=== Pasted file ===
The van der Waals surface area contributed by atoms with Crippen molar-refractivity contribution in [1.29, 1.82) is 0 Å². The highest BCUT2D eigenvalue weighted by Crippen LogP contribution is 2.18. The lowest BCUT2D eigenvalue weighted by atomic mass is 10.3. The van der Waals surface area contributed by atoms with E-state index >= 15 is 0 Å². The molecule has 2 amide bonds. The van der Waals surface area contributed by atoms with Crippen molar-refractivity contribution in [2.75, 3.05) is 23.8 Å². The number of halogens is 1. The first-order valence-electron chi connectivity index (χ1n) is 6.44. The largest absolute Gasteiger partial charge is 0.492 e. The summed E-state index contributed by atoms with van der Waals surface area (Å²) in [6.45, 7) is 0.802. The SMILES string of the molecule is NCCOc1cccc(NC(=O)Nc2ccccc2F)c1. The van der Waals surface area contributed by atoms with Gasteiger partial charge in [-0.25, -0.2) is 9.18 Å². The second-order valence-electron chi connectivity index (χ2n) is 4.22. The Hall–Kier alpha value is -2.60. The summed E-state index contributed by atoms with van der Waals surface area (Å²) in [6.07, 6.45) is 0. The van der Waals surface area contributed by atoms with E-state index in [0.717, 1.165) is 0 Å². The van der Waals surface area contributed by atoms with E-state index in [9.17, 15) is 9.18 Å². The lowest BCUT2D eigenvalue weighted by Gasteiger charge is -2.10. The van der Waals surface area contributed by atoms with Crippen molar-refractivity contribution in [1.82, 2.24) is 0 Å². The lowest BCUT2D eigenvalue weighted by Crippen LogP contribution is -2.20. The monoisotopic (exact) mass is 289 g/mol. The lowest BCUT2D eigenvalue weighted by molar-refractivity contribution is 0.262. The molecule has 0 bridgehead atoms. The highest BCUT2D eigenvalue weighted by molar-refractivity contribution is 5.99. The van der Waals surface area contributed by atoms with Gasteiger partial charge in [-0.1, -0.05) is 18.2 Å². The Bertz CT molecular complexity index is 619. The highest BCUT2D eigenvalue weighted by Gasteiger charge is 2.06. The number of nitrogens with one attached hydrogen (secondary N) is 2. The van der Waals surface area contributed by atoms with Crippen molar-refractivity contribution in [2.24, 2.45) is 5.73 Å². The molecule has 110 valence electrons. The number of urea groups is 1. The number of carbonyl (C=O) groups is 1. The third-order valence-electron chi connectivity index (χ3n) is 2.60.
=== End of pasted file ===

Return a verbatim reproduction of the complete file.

The van der Waals surface area contributed by atoms with Crippen molar-refractivity contribution in [1.29, 1.82) is 0 Å². The highest BCUT2D eigenvalue weighted by Crippen LogP contribution is 2.18. The lowest BCUT2D eigenvalue weighted by atomic mass is 10.3. The van der Waals surface area contributed by atoms with E-state index >= 15 is 0 Å². The molecule has 2 amide bonds. The van der Waals surface area contributed by atoms with Crippen molar-refractivity contribution in [2.75, 3.05) is 23.8 Å². The number of halogens is 1. The first-order valence-electron chi connectivity index (χ1n) is 6.44. The largest absolute Gasteiger partial charge is 0.492 e. The summed E-state index contributed by atoms with van der Waals surface area (Å²) in [6.45, 7) is 0.802. The SMILES string of the molecule is NCCOc1cccc(NC(=O)Nc2ccccc2F)c1. The van der Waals surface area contributed by atoms with Gasteiger partial charge in [-0.25, -0.2) is 9.18 Å². The second-order valence-electron chi connectivity index (χ2n) is 4.22. The Hall–Kier alpha value is -2.60. The summed E-state index contributed by atoms with van der Waals surface area (Å²) in [6.07, 6.45) is 0. The van der Waals surface area contributed by atoms with E-state index in [0.717, 1.165) is 0 Å². The van der Waals surface area contributed by atoms with E-state index in [9.17, 15) is 9.18 Å². The lowest BCUT2D eigenvalue weighted by Gasteiger charge is -2.10. The van der Waals surface area contributed by atoms with Crippen molar-refractivity contribution in [1.82, 2.24) is 0 Å². The lowest BCUT2D eigenvalue weighted by Crippen LogP contribution is -2.20. The monoisotopic (exact) mass is 289 g/mol. The lowest BCUT2D eigenvalue weighted by molar-refractivity contribution is 0.262. The molecule has 0 bridgehead atoms. The highest BCUT2D eigenvalue weighted by molar-refractivity contribution is 5.99. The van der Waals surface area contributed by atoms with Gasteiger partial charge in [-0.1, -0.05) is 18.2 Å². The Bertz CT molecular complexity index is 619. The highest BCUT2D eigenvalue weighted by Gasteiger charge is 2.06. The number of nitrogens with one attached hydrogen (secondary N) is 2. The van der Waals surface area contributed by atoms with Crippen molar-refractivity contribution in [2.24, 2.45) is 5.73 Å². The molecule has 110 valence electrons. The number of urea groups is 1. The number of carbonyl (C=O) groups is 1. The third-order valence-electron chi connectivity index (χ3n) is 2.60.